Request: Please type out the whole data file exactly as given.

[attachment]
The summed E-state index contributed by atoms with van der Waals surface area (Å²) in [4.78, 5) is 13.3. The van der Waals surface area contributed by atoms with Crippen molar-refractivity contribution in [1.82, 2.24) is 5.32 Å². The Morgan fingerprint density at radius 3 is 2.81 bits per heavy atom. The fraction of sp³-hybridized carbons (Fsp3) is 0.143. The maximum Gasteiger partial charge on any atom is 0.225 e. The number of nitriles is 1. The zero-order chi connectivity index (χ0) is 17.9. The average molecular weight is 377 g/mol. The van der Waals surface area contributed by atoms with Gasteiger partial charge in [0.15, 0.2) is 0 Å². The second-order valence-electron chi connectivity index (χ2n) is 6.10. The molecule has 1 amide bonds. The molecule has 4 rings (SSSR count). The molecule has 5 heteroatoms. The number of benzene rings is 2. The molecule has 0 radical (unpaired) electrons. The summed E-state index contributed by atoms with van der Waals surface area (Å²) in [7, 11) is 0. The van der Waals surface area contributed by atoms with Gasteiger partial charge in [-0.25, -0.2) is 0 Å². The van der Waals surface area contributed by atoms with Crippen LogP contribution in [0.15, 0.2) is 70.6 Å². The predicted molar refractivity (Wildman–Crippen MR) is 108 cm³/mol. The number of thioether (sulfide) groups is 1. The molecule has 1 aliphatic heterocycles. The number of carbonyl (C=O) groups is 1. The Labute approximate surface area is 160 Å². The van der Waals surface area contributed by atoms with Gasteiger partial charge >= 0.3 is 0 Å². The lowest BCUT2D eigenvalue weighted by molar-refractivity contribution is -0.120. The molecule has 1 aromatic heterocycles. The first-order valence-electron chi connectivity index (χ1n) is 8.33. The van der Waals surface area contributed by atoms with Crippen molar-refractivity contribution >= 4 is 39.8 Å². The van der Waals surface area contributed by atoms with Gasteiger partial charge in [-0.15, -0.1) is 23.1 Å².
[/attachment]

The summed E-state index contributed by atoms with van der Waals surface area (Å²) in [4.78, 5) is 13.3. The van der Waals surface area contributed by atoms with Crippen molar-refractivity contribution in [1.82, 2.24) is 5.32 Å². The Morgan fingerprint density at radius 3 is 2.81 bits per heavy atom. The fraction of sp³-hybridized carbons (Fsp3) is 0.143. The maximum Gasteiger partial charge on any atom is 0.225 e. The number of nitriles is 1. The zero-order chi connectivity index (χ0) is 17.9. The average molecular weight is 377 g/mol. The van der Waals surface area contributed by atoms with Gasteiger partial charge in [0.15, 0.2) is 0 Å². The second-order valence-electron chi connectivity index (χ2n) is 6.10. The molecule has 1 amide bonds. The molecule has 4 rings (SSSR count). The molecule has 5 heteroatoms. The number of benzene rings is 2. The molecule has 0 radical (unpaired) electrons. The summed E-state index contributed by atoms with van der Waals surface area (Å²) in [7, 11) is 0. The van der Waals surface area contributed by atoms with Gasteiger partial charge in [-0.25, -0.2) is 0 Å². The van der Waals surface area contributed by atoms with Crippen LogP contribution in [0.15, 0.2) is 70.6 Å². The predicted molar refractivity (Wildman–Crippen MR) is 108 cm³/mol. The number of thioether (sulfide) groups is 1. The molecule has 1 aliphatic heterocycles. The number of carbonyl (C=O) groups is 1. The Labute approximate surface area is 160 Å². The van der Waals surface area contributed by atoms with Gasteiger partial charge >= 0.3 is 0 Å². The lowest BCUT2D eigenvalue weighted by molar-refractivity contribution is -0.120. The molecule has 1 aromatic heterocycles. The first-order valence-electron chi connectivity index (χ1n) is 8.33. The van der Waals surface area contributed by atoms with Crippen molar-refractivity contribution >= 4 is 39.8 Å². The van der Waals surface area contributed by atoms with Gasteiger partial charge in [-0.15, -0.1) is 23.1 Å².